dirty little secrets
c. j. omololu
Table of Contents
At least that’s what I told myself whenever I stood in a crowd of normal-looking people and felt like I was the only one. The only person on the planet who had to hide practically everything that was real. It was soothing to look at all the unfamiliar faces and try to figure out the thing each person hid inside—true or not, it made me feel like less of a freak.
Despite the press of bodies, it was nice to know I could stand in the middle of a swirling mass of people and nobody would really see me. Nobody would know what my life was like, and nobody would ask me questions that were impossible to answer. I loved the glazed, faraway look people got as they glanced at you with a smile that faded as they quickly realized they didn’t know you—their eyes scanned your face and, without a flicker of recognition, moved on to the next person. You were a factor in their life for a nanosecond and then you were gone.
Which is why being friends with Kaylie this year had been so stressful. With her, the nanosecond in art class had extended into months of hanging out, and there was always that nagging worry in the back of my head that it would turn out just like it had before. I always tried to be careful—watching what I said and what she knew, but sometimes it got exhausting. It was nice having a friend, though, nicer than I’d ever imagined, and that made it worth the effort.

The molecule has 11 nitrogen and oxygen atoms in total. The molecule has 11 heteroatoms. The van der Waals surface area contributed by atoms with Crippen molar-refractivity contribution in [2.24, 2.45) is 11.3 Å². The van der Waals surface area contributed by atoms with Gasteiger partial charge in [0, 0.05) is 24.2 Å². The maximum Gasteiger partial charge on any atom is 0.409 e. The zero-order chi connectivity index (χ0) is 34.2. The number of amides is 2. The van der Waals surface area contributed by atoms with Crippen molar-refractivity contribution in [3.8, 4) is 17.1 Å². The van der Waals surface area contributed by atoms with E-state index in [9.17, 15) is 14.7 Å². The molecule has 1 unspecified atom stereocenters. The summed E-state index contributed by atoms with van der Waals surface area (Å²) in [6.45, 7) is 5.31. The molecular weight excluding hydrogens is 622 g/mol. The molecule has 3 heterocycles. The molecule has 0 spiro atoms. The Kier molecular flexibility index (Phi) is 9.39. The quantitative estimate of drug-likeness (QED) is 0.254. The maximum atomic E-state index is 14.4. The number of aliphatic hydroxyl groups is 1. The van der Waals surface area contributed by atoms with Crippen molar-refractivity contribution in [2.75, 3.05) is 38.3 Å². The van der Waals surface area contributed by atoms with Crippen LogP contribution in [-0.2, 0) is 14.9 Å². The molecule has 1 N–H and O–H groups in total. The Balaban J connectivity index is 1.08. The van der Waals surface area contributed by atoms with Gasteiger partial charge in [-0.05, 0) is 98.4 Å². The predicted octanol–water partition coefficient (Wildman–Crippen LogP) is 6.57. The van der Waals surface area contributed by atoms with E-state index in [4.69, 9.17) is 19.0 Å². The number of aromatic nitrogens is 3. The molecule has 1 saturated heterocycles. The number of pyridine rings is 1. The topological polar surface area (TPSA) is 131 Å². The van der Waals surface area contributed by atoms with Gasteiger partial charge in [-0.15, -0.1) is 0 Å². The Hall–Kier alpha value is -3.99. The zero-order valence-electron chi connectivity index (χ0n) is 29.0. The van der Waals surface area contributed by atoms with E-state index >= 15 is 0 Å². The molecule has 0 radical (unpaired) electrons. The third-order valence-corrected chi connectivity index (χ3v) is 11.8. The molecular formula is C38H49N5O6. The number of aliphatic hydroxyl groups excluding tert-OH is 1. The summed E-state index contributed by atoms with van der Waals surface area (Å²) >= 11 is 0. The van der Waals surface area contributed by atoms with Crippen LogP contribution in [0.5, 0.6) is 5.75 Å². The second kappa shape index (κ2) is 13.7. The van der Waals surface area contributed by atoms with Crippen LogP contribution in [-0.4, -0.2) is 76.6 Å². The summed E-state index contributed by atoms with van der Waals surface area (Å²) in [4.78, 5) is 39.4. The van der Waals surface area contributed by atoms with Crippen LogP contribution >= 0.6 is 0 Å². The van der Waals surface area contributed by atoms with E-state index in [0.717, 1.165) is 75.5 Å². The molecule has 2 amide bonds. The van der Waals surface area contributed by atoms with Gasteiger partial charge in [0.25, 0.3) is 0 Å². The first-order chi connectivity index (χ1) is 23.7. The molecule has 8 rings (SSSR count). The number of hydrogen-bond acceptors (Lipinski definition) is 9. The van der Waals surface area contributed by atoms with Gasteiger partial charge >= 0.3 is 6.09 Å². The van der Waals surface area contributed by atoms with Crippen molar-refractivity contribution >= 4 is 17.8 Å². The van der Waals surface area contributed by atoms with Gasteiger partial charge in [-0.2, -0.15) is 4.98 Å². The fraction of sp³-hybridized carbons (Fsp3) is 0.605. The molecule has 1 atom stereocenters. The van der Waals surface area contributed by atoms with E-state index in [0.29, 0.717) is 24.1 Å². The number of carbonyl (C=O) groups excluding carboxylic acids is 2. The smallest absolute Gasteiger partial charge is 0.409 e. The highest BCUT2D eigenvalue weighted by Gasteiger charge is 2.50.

As my eyes traveled over the people in the lobby, I couldn’t help glancing in Josh’s direction. Whether we were in the school hallway teeming with bodies or in a crowded movie theater lobby, my eyes went straight to him. Not that he had a clue or probably even remembered my name, but the last thing I wanted was for him to catch me staring. Which I wasn’t. Much.
“Lucy, what do you want to see?” Kaylie was standing beside me, squinting up at the movie listings. She said that sticking her finger in her eye to put in contacts was gross and glasses made her look like a mathlete, so for now, she just wandered through life squinting at things. “The new one with Johnny Depp isn’t out until next week, so it’s either a chick flick with an unrealistically happy ending or an action/adventure with cute guys constantly in danger.”
“You choose,” I said, not wanting to make the wrong decision and pick a movie she really wouldn’t like. It was great that I’d finally found someone who shared my deep Johnny Depp love. Kaylie even had the complete set of
“Are you sure? I have money . . .”
“I’m sure,” I said. “Dad sent me a fat check for Christmas. Technically,
“Thanks,” she said, putting her money back in her purse. “It’s so cool he sends you cash. It would almost be worth having divorced parents if I could get paid regularly.”